Saturday, September 24, 2005

Jim Nabors (1996)

Jim Nabors first came to the public's attention on The Andy Griffith Show, playing the dim-witted character of "Gomer Pyle." Wearing overalls and a baseball cap—and speaking with a slow southern drawl—Gomer Pyle nonetheless surprised everyone with his booming operatic tenor. This was Nabors' real talent. Despite this great gift, Nabors insisted on pursuing his acting career rather than dedicating himself whole-heartedly to his music—thus, his starring role in Gomer Pyle, U.S.M.C.

When the show had run its course, Nabors found that, due to the vagaries of public yearnings, he was no longer in demand—either as an actor or as a singer. Forced into early retirement from show business, Nabors settled in Palm Springs, where on good days he sat on his back porch, gazing for hours upon the flowers in his garden. On bad days he stayed inside, the curtains drawn, drinking Pabst Blue Ribbon straight from the can and feeling bitter. Very bitter.

Nabors' final public appearance was a disastrous cameo on a Bob Hope Christmas special during which Brooke Shields taunted him mercilessly by threatening to beat him with a stick. One of the top three tenors of his day—and an inspiration to, among others, a young Luciano Pavarotti—Nabors' last act was to let himself be publicly humiliated by a celebrity who was even more of a has-been than he was, and who never possessed even a trace of his talent.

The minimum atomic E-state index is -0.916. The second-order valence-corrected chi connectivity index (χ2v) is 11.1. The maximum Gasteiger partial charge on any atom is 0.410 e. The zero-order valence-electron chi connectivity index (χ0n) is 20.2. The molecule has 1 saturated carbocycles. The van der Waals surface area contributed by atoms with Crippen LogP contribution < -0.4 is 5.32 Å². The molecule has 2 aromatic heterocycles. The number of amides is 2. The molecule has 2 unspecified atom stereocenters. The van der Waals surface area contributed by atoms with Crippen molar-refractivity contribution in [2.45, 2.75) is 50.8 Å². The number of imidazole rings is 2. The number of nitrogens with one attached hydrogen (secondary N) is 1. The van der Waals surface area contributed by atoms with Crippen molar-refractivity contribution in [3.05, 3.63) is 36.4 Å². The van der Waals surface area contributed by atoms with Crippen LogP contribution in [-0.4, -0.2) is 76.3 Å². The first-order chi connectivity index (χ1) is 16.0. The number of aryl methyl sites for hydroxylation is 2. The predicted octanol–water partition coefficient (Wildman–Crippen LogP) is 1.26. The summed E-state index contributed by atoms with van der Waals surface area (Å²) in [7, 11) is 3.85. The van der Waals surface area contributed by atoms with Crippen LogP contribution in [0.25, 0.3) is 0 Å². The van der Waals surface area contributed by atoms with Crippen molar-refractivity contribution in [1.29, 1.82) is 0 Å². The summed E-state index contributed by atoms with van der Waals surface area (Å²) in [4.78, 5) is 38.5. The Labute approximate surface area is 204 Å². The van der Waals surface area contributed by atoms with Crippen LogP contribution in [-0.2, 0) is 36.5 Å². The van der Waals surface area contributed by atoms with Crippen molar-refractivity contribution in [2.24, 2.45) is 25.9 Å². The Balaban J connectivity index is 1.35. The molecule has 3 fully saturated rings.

Originally published in Public Illumination Magazine, 1996.

Saturday, September 17, 2005

On These Days Driving (an excerpt from Undercover Angel)

That Chona Maki gets into the car with me and Carl is probably the greatest vote of confidence either of us has had in years. All she knows about me is that all day I’ve been buying drinks for everyone in the bar, and all she knows about Carl is that he’s got a job he hates. Of course, by now, she’s nearly as drunk as we are, and when I assure her that Carl is the best drunk driver in the Mid-Atlantic, she believes me.

“Alcohol on Carl acts like ritalin on a kid with attention deficit disorder,” I explain to her. For some reason I feel as if I’ve just told her a lie, but it’s true: Carl actually is a better driver when he’s drunk than in those few hours in the day when he’s completely sober. “Where alcohol makes the rest of us sloppy, with Carl it’s like pressing the turbo button on your computer. He gets quicker. Sober, he’d never have been able to figure out that you came here from San Francisco, and that you’re half Japanese, half Filipino, or any of that other shit.”

Carl was right about everything. Chona even showed us her driver’s license, which showed her address in San Francisco, to prove she wasn’t playing with us when she said she actually did just get here from California.

“Well come on, let’s go,” Chona yells, sitting next to Carl in the front seat. We have no idea where to go. All we know is that it’s seven in the evening and that sometimes even drinkers like us need a little fresh air.

Carl presses a button on the dashboard, and the top of his ’72 Camaro lifts up, then slides down behind us. He presses another button and all the windows roll down.